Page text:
Entertainment

Everything We Know About Where 'Unsolved Mysteries' Subject Porter Stansberry Is Now

Netflix

In Netflix's new true crime reboot, Unsolved Mysteries, the name Porter Stansberry is brought up early on. He was the longtime friend of Rey Rivera, whose mysterious 2006 death is investigated in the first episode. Rivera had moved to Baltimore in order to work as a financial newsletter editor for Stansberry's investment strategies company, which is now called Stansberry Research. But he'd been unhappy with the job, and stepped back from working full-time in the fall of 2005. At the time of his death, Rivera was producing videos for the company under contract.

Stansberry, who declined to speak to the press or investigators after Rivera's death, still works at the same company today. According to the official website, Stansberry founded Stansberry Research, which exists under the umbrella of Agora Inc., in 1999. He also runs the Stansberry Investor Hour podcast, where he chats about a variety of topics and describes himself as a family man.

As chronicled in Unsolved Mysteries, Stansberry's company has been marred by controversy. In 2003, before Rivera came on board, the Securities and Exchange Commission sued Stansberry for allegedly fraudulent practices. The Baltimore Sun reported in 2007 that he was ordered to pay "$1.5 million in restitution and civil penalties for disseminating false stock information and defrauding public investors through a financial newsletter," though Stansberry denied any wrongdoing.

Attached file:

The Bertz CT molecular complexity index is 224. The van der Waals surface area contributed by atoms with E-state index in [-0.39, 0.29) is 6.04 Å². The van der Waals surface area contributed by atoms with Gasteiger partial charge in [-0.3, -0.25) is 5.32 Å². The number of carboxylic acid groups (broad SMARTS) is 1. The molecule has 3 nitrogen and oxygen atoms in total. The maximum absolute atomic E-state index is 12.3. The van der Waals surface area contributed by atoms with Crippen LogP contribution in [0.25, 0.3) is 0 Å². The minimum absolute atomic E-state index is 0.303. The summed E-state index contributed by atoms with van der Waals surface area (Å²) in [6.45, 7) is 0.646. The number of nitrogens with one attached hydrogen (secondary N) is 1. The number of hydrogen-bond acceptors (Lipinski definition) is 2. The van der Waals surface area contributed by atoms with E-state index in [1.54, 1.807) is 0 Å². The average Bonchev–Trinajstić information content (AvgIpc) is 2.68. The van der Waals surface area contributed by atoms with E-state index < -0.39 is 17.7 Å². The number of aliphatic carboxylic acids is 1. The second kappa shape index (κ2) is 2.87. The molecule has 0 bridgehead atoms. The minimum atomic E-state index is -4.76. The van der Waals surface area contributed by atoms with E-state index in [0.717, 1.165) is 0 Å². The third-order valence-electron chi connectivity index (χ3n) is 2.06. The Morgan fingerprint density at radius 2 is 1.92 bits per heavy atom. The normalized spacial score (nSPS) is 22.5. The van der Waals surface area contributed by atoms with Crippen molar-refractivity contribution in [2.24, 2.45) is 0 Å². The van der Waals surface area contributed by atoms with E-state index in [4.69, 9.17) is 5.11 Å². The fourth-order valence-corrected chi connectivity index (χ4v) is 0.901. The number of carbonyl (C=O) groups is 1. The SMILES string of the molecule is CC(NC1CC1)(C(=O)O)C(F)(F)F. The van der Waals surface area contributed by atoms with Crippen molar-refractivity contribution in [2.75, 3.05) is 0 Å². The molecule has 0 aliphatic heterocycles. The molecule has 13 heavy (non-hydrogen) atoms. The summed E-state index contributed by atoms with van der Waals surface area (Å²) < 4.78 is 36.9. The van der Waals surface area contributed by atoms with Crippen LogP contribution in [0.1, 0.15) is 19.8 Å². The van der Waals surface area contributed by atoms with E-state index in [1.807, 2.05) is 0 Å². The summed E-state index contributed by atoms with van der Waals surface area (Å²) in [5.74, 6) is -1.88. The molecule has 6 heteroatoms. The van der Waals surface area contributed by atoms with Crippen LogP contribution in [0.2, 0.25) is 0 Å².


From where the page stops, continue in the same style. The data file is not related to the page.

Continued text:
This has fueled a popular conspiracy theory surrounding Rivera, who was found dead at Baltimore's Belvedere Hotel a week after his sudden disappearance. His cause of death was declared undetermined, but Baltimore officials have leaned towards the theory that Rivera died by suicide, as there was a hole in the ceiling of the unused conference room he was found in that suggested he'd fallen from the hotel's roof. Others, however, have speculated that Rivera was targeted by someone who'd read one of his stock predictions and ended up losing money. (It's unclear if the report Rivera wrote is connected to the SEC lawsuit, as it's not mentioned by name).

Rivera did leave behind a cryptic note that mentioned Stansberry several times, and An Unexplained Death author Mikita Brottman claimed that during her research, she was repeatedly warned that the "real story" of Rivera's death was being kept hidden. But there's no real evidence linking Rivera's death to Stansberry or his company, and Agora forbade its employees from speaking to the press or law enforcement about the case, per NBC 11 News.

Despite all this controversy, Stansberry is now somewhat of a public figure in Baltimore, according to Brottman. She wrote that you can occasionally see Stansberry Radio stickers on bumpers and Stansberry Research logos on backpacks around the city. She also said that his company is not only "intact, but thriving," and that while some may see Stansberry as a "braggart," to his thousands of followers, "He is a hero and a role model."